Nourrit-Lucas et al (2015) compare expert and novice performance on a ski-simulator, a complex task which is often used by human movement scientists. Acquiring skilled performance on the ski-simulator requires you to learn a particular form of control as you shift your weight from side to side (van der Pol form of damped oscillations).
Their main result involved comparing the autocorrelations (which they call serial correlations) of participants’ performance. The participants were instructed to move from side to side as fast, and widely, as possible and these movements were motion tracked. The period of the oscillations was extracted and the autocorrelation for different lags calculated (other complexity measures were also calculated, which I ignore here). The autocorrelations for novices were positive for lag 1 and possibly for other short lags, but dropped to zero for longer range lags (5-30). Expert’s autocorrelations were higher for shorter lags and did not drop to zeros for any of the lags examined (showing positive long-range correlations in performance).
Nourrit-Lucas et al put an impressive interpretation on their result. It undermines, they say, that motor learning involves merely a process of simplification, unification or selection of a single efficient motor programme. Instead, they say “Expert performance seems characterized by a more complex and structured dynamics than that of novices.”
They link this interpretation to the idea of degeneracy, in which learning is the coordination of a complex network so that multiple functional units become linked to all support given outcomes. “This enrichment of neural networks could explain the property of robustness of motor skills, essentially revealed in retention tests, but also the properties of generalizability and transfer”
They cite modelling by Delignieres & Mermelat (2013) which links level of degeneracy to extent of long-range correlations. Whilst they admit that other complex networks are also capable of producing the long-range correlations observed, I would go further and say that a “simple-unitary” model of motor learning might also produce long-range correlations if there was some additional structured noise on performance (e.g. drift in attention or some such). Novices of course, would also have this influence on their performance, but perhaps it is swamped by the larger variability of their yet to be optimised motor system. I don’t see why the analysis of Nouritt-Lucas excludes this interpretation, but I may be missing something.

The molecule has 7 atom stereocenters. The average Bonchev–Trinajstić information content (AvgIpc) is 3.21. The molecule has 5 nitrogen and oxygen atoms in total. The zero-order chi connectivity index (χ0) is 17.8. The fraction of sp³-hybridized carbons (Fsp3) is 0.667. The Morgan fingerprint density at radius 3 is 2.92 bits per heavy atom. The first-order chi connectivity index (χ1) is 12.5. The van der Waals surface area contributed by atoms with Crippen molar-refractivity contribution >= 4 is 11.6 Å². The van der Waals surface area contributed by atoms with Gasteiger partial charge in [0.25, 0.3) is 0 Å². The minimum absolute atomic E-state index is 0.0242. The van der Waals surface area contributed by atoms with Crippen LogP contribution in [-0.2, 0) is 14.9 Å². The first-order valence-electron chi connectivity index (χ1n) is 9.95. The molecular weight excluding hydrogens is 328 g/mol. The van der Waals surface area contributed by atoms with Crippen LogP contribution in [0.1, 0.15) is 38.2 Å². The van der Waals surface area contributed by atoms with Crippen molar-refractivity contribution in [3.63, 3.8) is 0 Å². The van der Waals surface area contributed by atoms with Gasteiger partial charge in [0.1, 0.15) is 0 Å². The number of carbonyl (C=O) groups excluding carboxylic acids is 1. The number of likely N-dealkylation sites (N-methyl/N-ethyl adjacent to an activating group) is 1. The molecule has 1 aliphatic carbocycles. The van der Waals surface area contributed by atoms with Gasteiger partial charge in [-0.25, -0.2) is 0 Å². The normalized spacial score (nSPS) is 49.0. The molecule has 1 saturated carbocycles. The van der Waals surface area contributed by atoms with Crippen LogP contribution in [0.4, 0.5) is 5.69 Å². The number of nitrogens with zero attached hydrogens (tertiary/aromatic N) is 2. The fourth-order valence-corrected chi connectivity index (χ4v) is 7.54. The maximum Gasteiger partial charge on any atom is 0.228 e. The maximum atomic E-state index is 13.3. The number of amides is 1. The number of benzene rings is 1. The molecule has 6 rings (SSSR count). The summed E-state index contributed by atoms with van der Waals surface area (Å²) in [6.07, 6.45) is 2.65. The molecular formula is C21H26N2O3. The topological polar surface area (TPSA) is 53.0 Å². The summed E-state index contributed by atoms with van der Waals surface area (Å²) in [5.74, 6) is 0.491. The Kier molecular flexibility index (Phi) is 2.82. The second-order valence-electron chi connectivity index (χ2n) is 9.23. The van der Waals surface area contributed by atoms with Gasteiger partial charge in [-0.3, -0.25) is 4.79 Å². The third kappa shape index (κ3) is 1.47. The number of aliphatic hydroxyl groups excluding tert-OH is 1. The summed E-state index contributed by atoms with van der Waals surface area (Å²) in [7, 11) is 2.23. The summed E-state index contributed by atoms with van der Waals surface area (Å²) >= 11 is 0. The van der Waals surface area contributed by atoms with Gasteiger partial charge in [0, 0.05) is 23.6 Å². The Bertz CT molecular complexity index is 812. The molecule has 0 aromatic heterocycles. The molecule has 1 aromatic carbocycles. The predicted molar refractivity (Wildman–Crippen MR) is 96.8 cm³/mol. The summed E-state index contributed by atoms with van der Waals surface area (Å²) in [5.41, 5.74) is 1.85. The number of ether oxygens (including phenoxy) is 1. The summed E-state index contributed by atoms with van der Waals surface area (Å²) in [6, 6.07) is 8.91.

I also note that their result contrast with that of van Beers et al (2013), who showed that lag 1 autocorrelations in experts at at an aiming task tended towards zero. They interpreted this as evidence of optimal learning (ie neither under- nor over- correction of performance based on iterated error feedback). The difference may be explained by the fact that van Beers’ task used an explicit target whilst Nourrit-Lucas’ task lacked any explicit target (merely asking participants to, in effect, “do their best” in making full and fast oscillations).
The most impressive element of the Nouritt-Lucas study is not emphasised in the paper – the expert group are recruited from a group that was trained on the task 10 years previously. In Nourrit-Lucas et al (2013) she shows that despite the ten year gap the characteristic movement pattern of experts (that damped van der Pol oscillation) is retained – a truly impressive lab demonstration of the adage that you “don’t forget how to ride a bike [or equivalently complex motor task]”.
Delignieres, D., & Marmelat, V. (2013). Degeneracy and long-range correlations. Chaos: An Interdisciplinary Journal of Non-linear Science, 23, 043109.
Nourrit-Lucas, D., Tossa, A. O., Zélic, G., & Delignières, D. (2015). Learning, Motor Skill, and Long-Range Correlations. Journal of motor behavior, (ahead-of-print), 1-8.
Nourrit-Lucas, D., Zelic, G., Deschamps, T., Hilpron, M., & Delignieres, D. (2013). Persistent coordination patterns in a complex task after 10 years delay: How validate theold saying “Once you have learned how to ride a bicycle, you never forget!” Human Movement Science, 32, 1365–1378. doi:10.1016/j.humov.2013.07.005
van Beers, R. J., van der Meer, Y., & Veerman, R. M. (2013). What autocorrelation tells us about motor variability: Insights from dart throwing. PloS one, 8(5), e64332.